I’m mostly just disappointed she turned into a sneering baddie who thinks 500,000 human casualties is a small price to pay for peace with the fiends. Despite the evidence against her, it still felt out of left field, and the big revelation didn’t have an impact that justified throwing her character into the dumpster. It doesn’t help that she turns into muddy goo and vanishes into the wind, meaning she’s still very much a threat to the other braves.

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But hey, at least Maura is apologetic and ready to work with Adlet, right? And Fremy isn’t going to go off on her own, and after she has some time to think, may eventually figure out how to interact with Adlet, whom she has feelings for? And we’re down to the correct number of six braves, right? Well, on that last point, wrong. 

Once the barrier falls, another seventh brave shows up. This brave, Rolonia seems specifically meant to vaguely resemble a cheap Nashetania knock-off, albeit with cow-themed rather than rabbit-themed armor. Worse, her sudden appearance, as well as the newly reignited suspicion and discord amongst the other braves…is played for comedy.

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Sorry, but this development is unforgivable. We were DONE with the seventh brave mystery. It took up the whole damn show, and if we’re being honest, wasn’t enough on its own to sustain most of the show. Combined with Nashetania being wasted, and not dying, ending up as a fresh threat, as well as the sudden arrival of a king who says 2,000 fiends are descending on their position…it’s all too much for a show that gives no indication of if and when it will return.

Part of it is me; I came in expecting the world-saving story to progress a lot further, rather than the show to get bogged down in a mystery. But for the show to solve that mystery, only to immediately start a new one in the last episode, was frankly the last straw for me. I’ve run out of goodwill and patience for this show. I wish I’d run out much earlier, so I wouldn’t have had to watch this botched finale. But I can tell you one thing: if there is a second season, I’ll be passing on it.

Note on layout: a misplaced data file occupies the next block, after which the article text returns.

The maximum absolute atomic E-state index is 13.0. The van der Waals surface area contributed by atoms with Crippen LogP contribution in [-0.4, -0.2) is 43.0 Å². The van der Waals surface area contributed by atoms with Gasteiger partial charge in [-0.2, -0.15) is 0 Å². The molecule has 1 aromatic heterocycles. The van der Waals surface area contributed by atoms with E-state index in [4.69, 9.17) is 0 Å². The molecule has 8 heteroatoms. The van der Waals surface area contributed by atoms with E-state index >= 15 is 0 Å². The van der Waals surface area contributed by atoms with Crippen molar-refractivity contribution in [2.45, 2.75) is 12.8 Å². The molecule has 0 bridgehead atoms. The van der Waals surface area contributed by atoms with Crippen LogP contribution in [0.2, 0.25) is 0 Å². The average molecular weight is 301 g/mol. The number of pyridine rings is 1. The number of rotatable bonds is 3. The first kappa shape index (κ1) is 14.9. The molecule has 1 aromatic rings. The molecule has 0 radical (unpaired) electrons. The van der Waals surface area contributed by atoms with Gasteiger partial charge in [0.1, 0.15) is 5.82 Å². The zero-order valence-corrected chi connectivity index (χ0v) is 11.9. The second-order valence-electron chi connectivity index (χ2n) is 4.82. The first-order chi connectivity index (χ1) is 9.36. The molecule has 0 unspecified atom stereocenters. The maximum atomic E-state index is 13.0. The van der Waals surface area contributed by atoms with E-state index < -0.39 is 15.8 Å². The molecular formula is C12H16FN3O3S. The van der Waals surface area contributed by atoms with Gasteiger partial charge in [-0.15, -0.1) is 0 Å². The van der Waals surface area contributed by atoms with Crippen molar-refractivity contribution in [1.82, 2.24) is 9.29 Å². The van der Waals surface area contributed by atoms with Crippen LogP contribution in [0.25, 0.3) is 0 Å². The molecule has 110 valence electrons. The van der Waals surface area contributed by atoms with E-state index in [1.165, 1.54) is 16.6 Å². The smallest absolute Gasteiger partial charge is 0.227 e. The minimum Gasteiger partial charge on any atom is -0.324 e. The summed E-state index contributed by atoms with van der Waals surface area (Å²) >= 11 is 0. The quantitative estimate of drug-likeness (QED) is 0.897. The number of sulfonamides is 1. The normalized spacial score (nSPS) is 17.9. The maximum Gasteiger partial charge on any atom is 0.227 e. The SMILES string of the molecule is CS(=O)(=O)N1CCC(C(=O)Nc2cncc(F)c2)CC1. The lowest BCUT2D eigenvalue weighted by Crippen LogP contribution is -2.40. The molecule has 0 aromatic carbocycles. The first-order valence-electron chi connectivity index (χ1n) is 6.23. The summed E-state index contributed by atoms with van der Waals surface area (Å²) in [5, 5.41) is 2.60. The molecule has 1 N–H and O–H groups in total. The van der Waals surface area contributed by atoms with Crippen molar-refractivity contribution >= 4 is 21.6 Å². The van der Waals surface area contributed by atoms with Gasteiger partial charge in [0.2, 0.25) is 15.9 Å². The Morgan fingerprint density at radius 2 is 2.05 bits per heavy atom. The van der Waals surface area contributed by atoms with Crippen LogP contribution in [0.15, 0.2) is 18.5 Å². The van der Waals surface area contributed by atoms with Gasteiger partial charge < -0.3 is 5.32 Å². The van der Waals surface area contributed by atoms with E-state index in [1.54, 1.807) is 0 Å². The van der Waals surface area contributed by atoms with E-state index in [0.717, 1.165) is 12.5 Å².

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GATE – 12 (FIN)

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GATE ends its first season with a somewhat transitional episode that takes stock of what’s happened (and all that Itami has done) and sets up some new storylines to come in the second season (whenever it airs). Sure, there’s a dark elf looking for help from the Green People to save her village and not having a lot of success, but there’s not much else going on here, and certainly not any kind of season-ending cliffhangers where anyone is in imminent danger.

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That being said, Yao Haa Dushi’s story is a good one, even if it’s familiar (it’s a lot like Tuka’s, only there are still survivors in her village). She comes in fully prepared to use her body to seduce the green people to help her, which comes off as a bit of a sexist move by her village elders, alone with sending her alone with no help. A lot of the time she has trouble with something as basic as language, and is wrongly accused of mugging one of the seedier elements in the Alnus town after she refused his advances.

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The refrain throughout the episode is twofold: the bureaucracy is bad because it keeps the JSDF from helping people (and because in Japan, the ASDF has to share airspace with civvies and the U.S.), and the question What Would Itami Do? It seemed like stalling a stalling tactic to make Yao’s first impression of Itami so poor (at the tavern last week), and even more of a stalling tactic to send Itami away on a random mission just when Yao finds an interpreter (in Lelei, who is starting to augment her magic with Japanese science).

Everyone who isn’t Itami and is still in town wants him to get back so he can do something, because surely he would in this situation. Which begs the question: how is he going to get past the General’s order not to help Yao? Sure, he’s got some privilege and pull in the Special Region, but there’s still the JSDF chain of command.

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The rest of the episode seems concerned with further stroking Itami’s ego and stoking his legend both in the Special Region and in Japan. Pina seems happy to receive a new supply of BL literature (AKA “Art!”), but it turns out to be translated articles from Japan singing praises of everything Itami has done. This is a bit odd, since Pina and her aide react like they didn’t already know all this, when in reality they were present for much of it! Also, it looks like Pina has a bit of a crush on Itami.